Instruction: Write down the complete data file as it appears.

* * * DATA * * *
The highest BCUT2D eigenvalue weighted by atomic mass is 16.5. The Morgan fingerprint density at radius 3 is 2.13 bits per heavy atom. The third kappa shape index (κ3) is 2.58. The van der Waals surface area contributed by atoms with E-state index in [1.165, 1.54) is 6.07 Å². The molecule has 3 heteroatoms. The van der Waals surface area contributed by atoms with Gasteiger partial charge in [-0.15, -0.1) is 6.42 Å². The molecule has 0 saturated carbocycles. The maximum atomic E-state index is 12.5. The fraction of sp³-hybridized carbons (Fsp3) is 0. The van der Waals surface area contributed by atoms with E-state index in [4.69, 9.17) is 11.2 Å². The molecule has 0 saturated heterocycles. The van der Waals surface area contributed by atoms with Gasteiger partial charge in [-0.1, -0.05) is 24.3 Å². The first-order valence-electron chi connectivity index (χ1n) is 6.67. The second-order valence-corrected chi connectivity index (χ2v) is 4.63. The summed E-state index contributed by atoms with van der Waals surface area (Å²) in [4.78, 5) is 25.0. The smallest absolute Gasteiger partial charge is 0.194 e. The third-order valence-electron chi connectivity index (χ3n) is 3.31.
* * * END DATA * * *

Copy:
The highest BCUT2D eigenvalue weighted by atomic mass is 16.5. The Morgan fingerprint density at radius 3 is 2.13 bits per heavy atom. The third kappa shape index (κ3) is 2.58. The van der Waals surface area contributed by atoms with E-state index in [1.165, 1.54) is 6.07 Å². The molecule has 3 heteroatoms. The van der Waals surface area contributed by atoms with Gasteiger partial charge in [-0.15, -0.1) is 6.42 Å². The molecule has 0 saturated carbocycles. The maximum atomic E-state index is 12.5. The fraction of sp³-hybridized carbons (Fsp3) is 0. The van der Waals surface area contributed by atoms with E-state index in [4.69, 9.17) is 11.2 Å². The molecule has 0 saturated heterocycles. The van der Waals surface area contributed by atoms with Gasteiger partial charge in [-0.1, -0.05) is 24.3 Å². The first-order valence-electron chi connectivity index (χ1n) is 6.67. The second-order valence-corrected chi connectivity index (χ2v) is 4.63. The summed E-state index contributed by atoms with van der Waals surface area (Å²) in [4.78, 5) is 25.0. The smallest absolute Gasteiger partial charge is 0.194 e. The third-order valence-electron chi connectivity index (χ3n) is 3.31.